Chemistry of gaseous organosilicon reactive intermediates.
2015-11-19T08:45:44Z (GMT) by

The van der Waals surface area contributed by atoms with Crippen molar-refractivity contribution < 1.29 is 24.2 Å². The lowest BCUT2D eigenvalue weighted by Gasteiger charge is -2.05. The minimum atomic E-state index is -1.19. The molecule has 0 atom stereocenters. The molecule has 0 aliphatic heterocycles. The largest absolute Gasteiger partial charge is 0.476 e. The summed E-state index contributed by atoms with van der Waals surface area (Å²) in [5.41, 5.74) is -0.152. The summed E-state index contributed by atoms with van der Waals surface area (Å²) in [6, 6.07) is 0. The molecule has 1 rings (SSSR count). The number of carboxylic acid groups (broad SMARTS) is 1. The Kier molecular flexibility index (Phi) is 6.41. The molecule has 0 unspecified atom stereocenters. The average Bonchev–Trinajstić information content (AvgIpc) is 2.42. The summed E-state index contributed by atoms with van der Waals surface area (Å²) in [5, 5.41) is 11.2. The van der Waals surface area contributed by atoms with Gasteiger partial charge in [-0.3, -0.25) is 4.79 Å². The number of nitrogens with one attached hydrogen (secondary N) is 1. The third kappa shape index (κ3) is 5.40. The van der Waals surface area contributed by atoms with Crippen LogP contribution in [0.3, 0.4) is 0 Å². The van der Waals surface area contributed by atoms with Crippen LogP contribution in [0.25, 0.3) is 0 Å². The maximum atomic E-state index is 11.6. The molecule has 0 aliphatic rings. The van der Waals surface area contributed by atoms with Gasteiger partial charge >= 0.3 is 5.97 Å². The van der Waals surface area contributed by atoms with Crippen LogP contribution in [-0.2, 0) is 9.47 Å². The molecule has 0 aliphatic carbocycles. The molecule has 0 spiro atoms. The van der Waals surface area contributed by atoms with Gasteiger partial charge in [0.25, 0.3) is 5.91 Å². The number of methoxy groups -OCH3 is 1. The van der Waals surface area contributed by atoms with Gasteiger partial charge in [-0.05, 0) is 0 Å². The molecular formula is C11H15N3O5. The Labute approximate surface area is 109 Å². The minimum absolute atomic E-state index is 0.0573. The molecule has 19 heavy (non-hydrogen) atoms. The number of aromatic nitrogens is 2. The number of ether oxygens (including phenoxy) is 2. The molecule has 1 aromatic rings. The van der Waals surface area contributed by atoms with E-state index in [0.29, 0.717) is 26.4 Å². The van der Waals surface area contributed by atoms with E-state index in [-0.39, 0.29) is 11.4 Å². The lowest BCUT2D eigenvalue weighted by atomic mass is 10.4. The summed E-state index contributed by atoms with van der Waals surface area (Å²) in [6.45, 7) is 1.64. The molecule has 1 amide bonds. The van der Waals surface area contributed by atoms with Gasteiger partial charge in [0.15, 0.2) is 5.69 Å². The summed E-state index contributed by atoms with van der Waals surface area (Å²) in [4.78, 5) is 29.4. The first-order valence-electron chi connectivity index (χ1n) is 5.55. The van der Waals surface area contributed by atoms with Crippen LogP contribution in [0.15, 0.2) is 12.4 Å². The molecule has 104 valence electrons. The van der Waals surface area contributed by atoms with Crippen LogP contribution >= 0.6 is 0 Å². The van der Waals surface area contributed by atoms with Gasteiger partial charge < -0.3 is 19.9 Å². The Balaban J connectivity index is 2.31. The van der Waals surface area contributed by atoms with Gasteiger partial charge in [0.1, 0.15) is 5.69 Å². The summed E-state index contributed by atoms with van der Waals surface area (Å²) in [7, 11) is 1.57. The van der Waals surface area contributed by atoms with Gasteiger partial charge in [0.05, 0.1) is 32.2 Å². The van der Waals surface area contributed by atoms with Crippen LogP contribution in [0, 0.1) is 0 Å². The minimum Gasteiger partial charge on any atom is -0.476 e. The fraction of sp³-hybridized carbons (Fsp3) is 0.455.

Chapter one provides a brief history and current state of knowledge of the chemistry of organosilicon reactive intermediates relevant to this thesis. Chapter two outlines the experimental techniques used in the majority of work carried out in this thesis. Chapter three describes an experimental investigation of the pyrolysis of 4-dimethylsilylbut-l-ene and 5-dimethylsilylpent-l-ene, with and without excess methylchloride as a silyl radical trap. The results of computer modelling of the pyrolysis of 4-dimethylsilylbut-1-ene with excess methylchloride are described, in which information concerning the isomerisation of an alpha-silyl radical to a silyl radical via a hydrogen shift is obtained. Chapter four describes the results of an experimental investigation of the reactions of dimethylsilene and dimethylsilylene with anions. Chapters five and six contain the results of computer modelling of three related pyrolysis mechanisms composed of complex series of unimolecular rearrangements of silylenes, silenes, disilenes and disilacyclopropanes. Chapter seven describes an experimental determination of Arrhenius parameters for the trapping of dimethylsilene by butadiene, together with the results of pyrolysis of butadiene adducts of methylsilene, dimethylsilene and dimethylsilylene. Chapter eight is an experimental investigation of the pyrolysis of cis and trans dimethy1(1-propenyl)vinylsilane with excess 2,3-dimethylbutadiene as a silylene trap. Interpretation of the results as a cis-trans isomerisation and decomposition of the cis isomer via a silacyclopropane intermediate are reinforced by the results of computer modelling of both systems. Chapter nine describes an experimental investigation of the pyrolysis of 1, 2-dimethyldisilane with and without butadiene as a silylene trap. Computer modelling of the pyrolysis with the absence of butadiene is used to clarify the pyrolysis mechanism. Chapter ten is an experimental investigation of the pyrolysis of silacyclobutane and methylsilacyclobutane with excess butadiene to trap silylene intermediates and thus suppress secondary decomposition. Arrhenius parameters for the primary decomposition pathways are determined.